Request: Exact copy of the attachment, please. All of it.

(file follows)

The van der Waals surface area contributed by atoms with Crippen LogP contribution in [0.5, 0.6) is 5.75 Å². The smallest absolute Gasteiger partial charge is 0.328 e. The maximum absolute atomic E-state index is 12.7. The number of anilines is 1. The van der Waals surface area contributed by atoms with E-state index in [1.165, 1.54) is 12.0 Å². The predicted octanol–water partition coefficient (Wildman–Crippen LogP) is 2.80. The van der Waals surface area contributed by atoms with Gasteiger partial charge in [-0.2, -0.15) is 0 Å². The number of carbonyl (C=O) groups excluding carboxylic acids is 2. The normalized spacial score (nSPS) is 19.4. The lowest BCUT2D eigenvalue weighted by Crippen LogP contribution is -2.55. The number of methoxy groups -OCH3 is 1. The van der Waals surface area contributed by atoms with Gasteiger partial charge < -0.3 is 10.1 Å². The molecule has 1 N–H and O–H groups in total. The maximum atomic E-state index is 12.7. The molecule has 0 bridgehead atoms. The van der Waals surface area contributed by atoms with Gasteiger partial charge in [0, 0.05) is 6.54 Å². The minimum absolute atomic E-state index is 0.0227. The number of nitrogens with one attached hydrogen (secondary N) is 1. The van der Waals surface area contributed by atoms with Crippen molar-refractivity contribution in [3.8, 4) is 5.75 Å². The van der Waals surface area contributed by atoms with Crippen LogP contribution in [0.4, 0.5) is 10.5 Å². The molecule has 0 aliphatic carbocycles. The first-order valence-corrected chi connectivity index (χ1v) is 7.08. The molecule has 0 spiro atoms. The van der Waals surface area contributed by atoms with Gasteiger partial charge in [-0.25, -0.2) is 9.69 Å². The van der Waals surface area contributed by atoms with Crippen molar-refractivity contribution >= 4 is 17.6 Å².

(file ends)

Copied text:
The van der Waals surface area contributed by atoms with Crippen LogP contribution in [0.5, 0.6) is 5.75 Å². The smallest absolute Gasteiger partial charge is 0.328 e. The maximum absolute atomic E-state index is 12.7. The number of anilines is 1. The van der Waals surface area contributed by atoms with E-state index in [1.165, 1.54) is 12.0 Å². The predicted octanol–water partition coefficient (Wildman–Crippen LogP) is 2.80. The van der Waals surface area contributed by atoms with Gasteiger partial charge in [-0.2, -0.15) is 0 Å². The number of carbonyl (C=O) groups excluding carboxylic acids is 2. The normalized spacial score (nSPS) is 19.4. The lowest BCUT2D eigenvalue weighted by Crippen LogP contribution is -2.55. The number of methoxy groups -OCH3 is 1. The van der Waals surface area contributed by atoms with Gasteiger partial charge < -0.3 is 10.1 Å². The molecule has 1 N–H and O–H groups in total. The maximum atomic E-state index is 12.7. The molecule has 0 bridgehead atoms. The van der Waals surface area contributed by atoms with Gasteiger partial charge in [0, 0.05) is 6.54 Å². The minimum absolute atomic E-state index is 0.0227. The number of nitrogens with one attached hydrogen (secondary N) is 1. The van der Waals surface area contributed by atoms with Crippen molar-refractivity contribution in [3.8, 4) is 5.75 Å². The van der Waals surface area contributed by atoms with Crippen LogP contribution in [0.4, 0.5) is 10.5 Å². The molecule has 0 aliphatic carbocycles. The first-order valence-corrected chi connectivity index (χ1v) is 7.08. The molecule has 0 spiro atoms. The van der Waals surface area contributed by atoms with Gasteiger partial charge in [-0.25, -0.2) is 9.69 Å². The van der Waals surface area contributed by atoms with Crippen molar-refractivity contribution >= 4 is 17.6 Å².